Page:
Theatre artists of the year (and my inaugural Artist of the Year)

One person’s best is another person’s “I can’t believe we saw the same show”. Which if course we never do or can. We each bring to the theatre our history, our personality, our experiences, our experience, our tastes and our bête noirs.

So why these lists at year’s end? Well, they serve as reminders of ephemeral arts, they pay tribute to artists and they bring together things we saw through the year as individual events. Their power accumulates when seen collectively. They are proof of the richness of our cultural life.

Unlike my 2015 year in dance, which I posted on Tuesday, most of the theatre I saw this year – including musical theatre of all kinds – was in Sydney. There were also a couple of forays to New York, where much enjoyment was had.

Therefore, like my dance list, the following things are simply those productions and people I was really, really glad I saw.

By the way, for the first time ever I have decided to nominate an Artist of the Year. Scroll down to the bottom if you’d like to know right now.

2015 AT HOME

This year in Sydney the independent sector kept bobbing up with little gems. How producers and performers keep doing it with such limited resources is one of the great mysteries of life. Bless them one and all for their commitment. I hesitate to say poverty appears to be good for them but they are super-resourceful and awe-inspiringly creative. It was an honour to have seen Sport for Jove’s Of Mice and Men, Siren Theatre Co’s Misterman, Outhouse Theatre Company and Red Line Productions’ The Aliens, Oriel Group with Red Line Productions’ I Am My Own Wife, and Apocalyse Theatre Company’s The Dapto Chaser, seen at Griffin.

It was, you may have noticed, a pretty blokey time in the indie world (although Kate Gaul directed the wonderful Misterman). This became a subject of much discussion in 2015 and there are serious, sensible, inclusive plans to increase diversity right across the board in the live performance and screen arts.

Thomas Campbell - MISTERMAN 1

Thomas Campbell in Misterman, directed by Kate Gaul

That said, I was incredibly heartened to see standout contributions from some the small number of women writers and directors in this year’s theatre. Kate Gaul, as mentioned; Mary Rachel Brown, who wrote one of my year’s great favourites, The Dapto Chaser; Imara Savage at the helm of Sydney Theatre Company’s gloriously funny-sad After Dinner, by Andrew Bovell; playwright Lally Katz’s The Cat, half of the silly and sweet Belvoir Downstairs double bill The Dog/The Cat (Brendan Cowell wrote The Dog); and the miraculous American playwright Annie Baker (The Aliens).

I saw more than 200 shows this year in dance, theatre, musical theatre, opera, cabaret and circus and as I pondered the non-dance list it became clear that for me, it was the Year of the Woman as far as performance was concerned. Yes, I loved Ewen Leslie in Belvoir’s all-round engrossing Ivanov; Josh McConville in After Dinner – god that man is good; American tenor and rapidly rising superstar Michael Fabiano in Faust for Opera Australia; Simon Gleeson in Les Misérables; James Millar as Miss Trunchbull in Matilda; and, without exception, all the men in the indie shows I listed above (they had very, very strong casts).

Ivanov3

Zahra Newman and Ewen Leslie in Ivanov. Photo: Brett Boardman

Nevertheless, my memories glow just that bit more brightly when I think about the following …

I had just the best time at Matilda. Four times, in fact, as I went to see each of the girls in the title role. My admiration for Molly Barwick, Sasha Rose, Georgia Taplin and Bella Thomas knows no bounds. Each carries the show on very young shoulders. I had tears in my eyes at the end each time of this life-affirming show and may well pop down to Melbourne to do it all over again. Matilda starts there in March at the lovely Princess, which will suit it very well indeed. And there will be four new Matildas. A duty to go, really.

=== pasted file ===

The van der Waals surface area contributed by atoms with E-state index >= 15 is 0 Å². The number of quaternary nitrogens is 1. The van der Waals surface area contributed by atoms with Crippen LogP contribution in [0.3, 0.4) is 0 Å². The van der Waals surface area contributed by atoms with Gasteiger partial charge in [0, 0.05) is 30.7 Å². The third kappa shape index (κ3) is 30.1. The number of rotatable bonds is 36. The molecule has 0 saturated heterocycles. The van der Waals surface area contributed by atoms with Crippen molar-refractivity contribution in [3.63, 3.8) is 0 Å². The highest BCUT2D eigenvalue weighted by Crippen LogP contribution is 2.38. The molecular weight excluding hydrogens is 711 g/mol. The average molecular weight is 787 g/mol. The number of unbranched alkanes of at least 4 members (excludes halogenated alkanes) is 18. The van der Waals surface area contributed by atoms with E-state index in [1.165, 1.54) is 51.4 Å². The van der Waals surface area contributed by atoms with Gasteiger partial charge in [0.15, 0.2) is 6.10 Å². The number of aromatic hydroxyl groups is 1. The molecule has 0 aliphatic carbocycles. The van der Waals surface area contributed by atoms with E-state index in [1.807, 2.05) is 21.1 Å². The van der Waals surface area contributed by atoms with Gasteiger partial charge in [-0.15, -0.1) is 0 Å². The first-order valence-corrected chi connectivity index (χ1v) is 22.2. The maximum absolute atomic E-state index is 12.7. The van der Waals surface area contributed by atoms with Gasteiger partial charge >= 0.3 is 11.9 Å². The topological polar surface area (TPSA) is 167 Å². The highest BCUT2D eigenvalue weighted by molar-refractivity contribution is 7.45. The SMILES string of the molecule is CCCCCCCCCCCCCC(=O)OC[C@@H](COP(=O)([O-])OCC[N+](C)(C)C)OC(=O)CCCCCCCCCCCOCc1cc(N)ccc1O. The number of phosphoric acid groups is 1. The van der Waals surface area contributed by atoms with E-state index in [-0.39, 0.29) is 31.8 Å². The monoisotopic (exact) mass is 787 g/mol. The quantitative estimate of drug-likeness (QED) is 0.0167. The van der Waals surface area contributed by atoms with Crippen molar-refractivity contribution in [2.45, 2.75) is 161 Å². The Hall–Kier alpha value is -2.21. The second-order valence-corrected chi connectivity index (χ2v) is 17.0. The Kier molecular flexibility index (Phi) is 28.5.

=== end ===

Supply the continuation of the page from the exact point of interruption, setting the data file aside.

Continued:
Also in Matilda, the heart-rendingly beautiful Elise McCann as Miss Honey.

And what about Amy Lehpamer? She’s unimprovable in The Sound of Music as she was earlier in the year for a much smaller audience as Tracy Lord in High Society at the Hayes in Sydney. Speaking of High Society, I was bowled over by Virginia Gay as Liz. She gave one of the most accomplished, nuanced and touching performances of the year and gave a master class in how to sing Cole Porter. Also at the Hayes, actor Mitchell Butel’s impressive debut directorial outing – the musical Violet – was crowned by Samantha Dodemaide’s blazingly passionate performance in the title role.

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Amy Lehpamer as Maria in The Sound of Music. Photo: James Morgan

It’s not an easy business getting a new musical off the ground but Queensland Theatre Company did it with Ladies in Black, with music and lyrics by Tim Finn and a book by Carolyn Burns. Based on Madeleine St John’s novel The Women in Black, it is packed with deliciously memorable songs and is unstoppably optimistic as it follows the dreams and aspirations of a young woman coming of age at the turn of the 1960s. It’s set in a women’s department store among the frocks, and thus is dominated by a big (and top-notch) female cast, headed as we speak for a season at Melbourne Theatre Company from January 16. Sarah Morrison plays young heroine Lisa Miles with a lovely mixture of determination and vulnerability.

Sarah Morrison, Christen O'Leary

Sarah Morrison as Lisa and Christen O’Leary as Magda in Ladies in Black

I pity anyone who missed Japanese soprano Hiromi Omura’s return visit to Opera Australia with Madama Butterfly (Sydney and Melbourne, after last year’s mind-blowing performance in Opera on Sydney Harbour’s Butterfly and an earlier visit to Sydney). Australian soprano Nicole Car is getting a fantastic – richly deserved – reception at the Royal Opera House, Covent Garden for her Tatiana in Eugene Onegin; luckily we saw her in Onegin and Faust this year and she will appear in OA’s Luisa Miller in Sydney very soon. It’s likely overseas houses will start snapping her up regularly. In the contemporary opera sphere, Jane Sheldon was unforgettable in Sydney Chamber Opera’s searing An Index of Metals.